“I’m disappointed in you.”
Ever heard that from your parents? Said it to your kids? Felt like that’s what God would say to you?
Evidently, there’s a child-rearing Bible study out right now that justifies the use of the above statement with children. The very idea gives me what my Granny would have called the “heebee jeebees.” My parents, thanks be to God, never said those words to me. Somehow I still always knew when I’d made a mistake. I’ve been talking with my 14 year old about this when she recently expressed she thought God was disappointed in her. My heart broke to find she actually thought that, and yet the more I think it through, the more I wonder how many people use this method, and further, how many think God uses it on His kids? Think about some things with me:
How effective could the statement, “I’m disappointed in you.” actually BE? I say, not effective at all. Unless, of course, you are attempting to accomplish humiliation, irritation, and ill feelings between you and your child. Perhaps some say this phrase and really mean, “I know you can do better.” or “I wanted better things for you.” or “I expected you to make a better choice, and I’m surprised you chose this way.” But when “I’m disappointed in you.” comes out, what it REALLY communicates is: “If you performed better, I’d be happier with you.” and “I’m in a certain class, and you, because of your choices, no longer qualify to be in my upper crust group.” and “I’m embarrassed by you because you aren’t as good as me.” and “You’re just not as good as I thought you were.”
If I desire to parent my children as God would parent me, then I can’t say “I’m disappointed in you.” You see, God, no matter how big my mistake has been, hasn’t been disappointed in me. He hasn’t been disappointed in you. Disagree? Then I would ask you, how, if Jesus knew of your every sin when He died on the cross for you, could he possibly be disappointed? Disappointment, by its essence, includes an element of surprise, an element of expecting one outcome and actually receiving another. Yet God in His omniscience knew every bad choice you and I would make and still gave His only Son to be sin for us, to bear our punishment. He knew EXACTLY the outcome. You and I have never once surprised God, even with the most outrageous of our antics. And without some element of surprise, you can’t have disappointment.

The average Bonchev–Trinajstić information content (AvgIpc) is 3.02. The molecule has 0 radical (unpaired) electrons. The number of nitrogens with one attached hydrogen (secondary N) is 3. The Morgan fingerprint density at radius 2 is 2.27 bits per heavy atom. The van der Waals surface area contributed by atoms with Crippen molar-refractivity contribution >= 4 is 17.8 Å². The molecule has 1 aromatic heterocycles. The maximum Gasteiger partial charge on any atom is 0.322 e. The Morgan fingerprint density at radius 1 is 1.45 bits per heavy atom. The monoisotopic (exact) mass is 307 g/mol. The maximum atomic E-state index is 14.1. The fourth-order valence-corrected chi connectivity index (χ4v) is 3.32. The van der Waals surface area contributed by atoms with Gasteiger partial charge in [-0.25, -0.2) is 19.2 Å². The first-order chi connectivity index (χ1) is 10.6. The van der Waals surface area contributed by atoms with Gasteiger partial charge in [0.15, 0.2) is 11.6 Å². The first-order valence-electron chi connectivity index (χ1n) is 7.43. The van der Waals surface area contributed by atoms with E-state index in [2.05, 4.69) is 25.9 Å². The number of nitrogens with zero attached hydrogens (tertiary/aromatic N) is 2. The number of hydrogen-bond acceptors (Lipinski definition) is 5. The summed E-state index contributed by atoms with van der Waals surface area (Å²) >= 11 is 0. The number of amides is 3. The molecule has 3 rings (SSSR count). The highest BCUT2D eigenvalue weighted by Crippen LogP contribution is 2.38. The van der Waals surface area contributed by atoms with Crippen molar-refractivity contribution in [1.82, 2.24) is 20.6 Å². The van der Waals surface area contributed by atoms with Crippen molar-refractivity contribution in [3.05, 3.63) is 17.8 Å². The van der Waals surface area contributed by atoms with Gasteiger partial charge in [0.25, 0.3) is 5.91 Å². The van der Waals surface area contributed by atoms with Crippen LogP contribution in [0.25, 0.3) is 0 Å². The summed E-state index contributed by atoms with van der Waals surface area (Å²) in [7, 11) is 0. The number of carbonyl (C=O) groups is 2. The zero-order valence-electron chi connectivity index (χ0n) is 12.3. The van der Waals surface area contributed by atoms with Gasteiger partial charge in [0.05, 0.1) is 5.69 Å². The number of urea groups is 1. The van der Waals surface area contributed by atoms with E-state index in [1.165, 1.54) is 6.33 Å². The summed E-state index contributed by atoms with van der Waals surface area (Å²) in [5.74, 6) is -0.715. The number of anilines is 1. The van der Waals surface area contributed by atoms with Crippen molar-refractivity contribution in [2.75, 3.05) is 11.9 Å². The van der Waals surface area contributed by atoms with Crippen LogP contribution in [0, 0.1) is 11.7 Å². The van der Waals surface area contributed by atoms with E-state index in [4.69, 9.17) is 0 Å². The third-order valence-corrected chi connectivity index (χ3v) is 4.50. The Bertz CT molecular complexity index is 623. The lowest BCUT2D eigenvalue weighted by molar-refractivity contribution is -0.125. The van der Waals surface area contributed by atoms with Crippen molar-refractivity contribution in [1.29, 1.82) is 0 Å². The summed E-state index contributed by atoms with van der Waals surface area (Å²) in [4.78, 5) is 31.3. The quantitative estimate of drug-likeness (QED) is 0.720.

But I’m not omniscient like God, right? Right. I still feel upset when my kids make bad decisions. However, unless I think that God has waited until now to create the first three perfect humans since Jesus and given them to me to be my children, then I must expect that these precious ones WILL make mistakes. I should expect that they’ll have the same drives, same temptations, same flaws that all humans have and will, on occasion, fail to measure up to standard as they fight to handle their frailty. More than wanting my children to know how upset I am that they messed up, I want them to learn from their mistakes, and I want them to know they don’t have to be perfect to be LOVED.
How very grateful I am that God is teaching this idea to me, His daughter. His grace wasn’t given to me because I earned it, but because He loves me. I’m so glad He isn’t waiting until I’m good enough to give me His approval, but gave it to me for free, based on the perfection of Jesus Himself. I’ve striven many years to be “good enough,” to be as perfect as I could be, and yet I’ve always come up feeling like my best just didn’t make the cut. What a freedom to be loved by God in spite of my flaws! With that belief, I’m free to be me, to love God back, and continue getting to know Him through my own good and bad times. The temptation to just quit, since I’ll never measure up anyway, is gone. I’ve already “measured up” because of Jesus, so now I can get to know God and myself and explore who He made me to be.
I want that so much for my kids. I want them to know that kind of love. I want them to know the One who IS that kind of love. I want them to climb higher than I ever dreamed they could, because they have the confidence to try, knowing they’ll be loved whether they succeed or fail. That’s what I have in God, it’s what my parents lived for me, and what I want my own babies to know above all else, even as I try to believe it myself.